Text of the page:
Chris Harrison, Julia Schwarz, and Scott E. Hudson
In Proceedings of UIST '11
A touchscreen that detects not only touch location, but touch type. This is accomplished by performing acoustic analysis when a finger strikes the screen. The technology is now being commercialized at Qeexo.

Monte Carlo Methods for Managing Interactive State, Action and Feedback Under Uncertainty

Julia Schwarz, Jennifer Mankoff, Scott E. Hudson, Andy Wilson
In Proceedings of UIST '11
New user interface architecture that tracks probabilistic interface state bysimulating hundreds of input alternatives and aggregating results.

Augmenting Web Pages and Search Results to Support Credibility Assessment

Julia Schwarz and Meredith Ringel-Morris
In Proceedings of CHI '11
How do you decide what to believe online? It turns out that showing aggregate statistics such as number of viewers (particularly expert viewers e.g. doctors, lawyers, etc.) helps, especially when viewing search results.

A Robust and Flexible Framework for Handling Inputs with Uncertainty

Julia Schwarz, Scott E. Hudson, and Jennifer Mankoff
In Proceedings of UIST '10
Presents a general probabilistic user interface architecture where interface elements are queried regarding their suitability to handle an event.

Cord Input: An Intuitive, High-Accuracy, Multi-Degree-of-Freedom Input Method for Mobile Devices

Julia Schwarz, Chris Harrison, Scott E. Hudson, and Jennifer Mankoff
In Proceedings of CHI '10
I built a cord which detected twist, pull, and touch, with the intention of turning a simple headphone cord into an input device.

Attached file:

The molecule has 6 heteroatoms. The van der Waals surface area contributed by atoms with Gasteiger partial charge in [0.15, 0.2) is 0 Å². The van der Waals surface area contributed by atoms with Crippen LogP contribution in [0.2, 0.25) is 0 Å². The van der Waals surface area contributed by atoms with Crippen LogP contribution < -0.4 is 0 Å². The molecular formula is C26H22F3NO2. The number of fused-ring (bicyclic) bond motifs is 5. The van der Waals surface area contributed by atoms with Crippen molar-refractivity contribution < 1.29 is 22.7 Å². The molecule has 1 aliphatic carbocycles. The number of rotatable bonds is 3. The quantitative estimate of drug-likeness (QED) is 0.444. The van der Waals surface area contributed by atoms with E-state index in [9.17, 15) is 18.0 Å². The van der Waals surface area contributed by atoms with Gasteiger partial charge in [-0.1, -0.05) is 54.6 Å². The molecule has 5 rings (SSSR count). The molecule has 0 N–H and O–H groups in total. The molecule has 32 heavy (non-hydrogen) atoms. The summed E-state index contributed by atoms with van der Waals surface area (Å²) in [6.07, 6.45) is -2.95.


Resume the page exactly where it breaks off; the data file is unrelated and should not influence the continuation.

Reflections of Everyday Activities in Spending Data

Julia Schwarz, Jennifer Mankoff, Scott Matthews
In Proceedings of CHI '09
Your purchases reveal your whereabouts, your habits, preferences, and even your carbon footprint!

Notable Side Projects output from evenings and weekends

Headshot: A Windows Phone Application that Uses Computer Vision to Help You Take Selfies

Julia Schwarz
Windows Phone
Headshot helps you take selfies by detecting your face in the camera preview and telling you how to adjust your camera. This application won a company-wide development contest at Microsoft and has been featured in Windows Phone App Store. It has over 225,000 downloads as of June 2014.

A Face Detection Library for Windows Phone 7

Julia Schwarz
Windows Phone
A C# implementation of Viola-Jones, able to load OpenCV XML files. First face detection library available for Windows Phone. I wrote this library while working on Headshot.

Window Manipulation Using the Microsoft Touch Mouse

Julia Schwarz and David Klionsky
An application enabling multitouch gestures on a Microsoft Touch mouse to move and resize windows. This application was built for the 2011 UIST Student Innovation Contest where it won first place in the 'Most Useful' category.

Inhabited Web

Julia Schwarz, Chris Harrison and Bryan Pendleton
A small visualization next to a browser's scroll bar. Triangles are used to represent users and their current scroll position, allowing people to see where others are congregating. This application won the Yahoo HackU contest at Carnegie Mellon in 2009.

My other skills include juggling, skiing , and raft-building.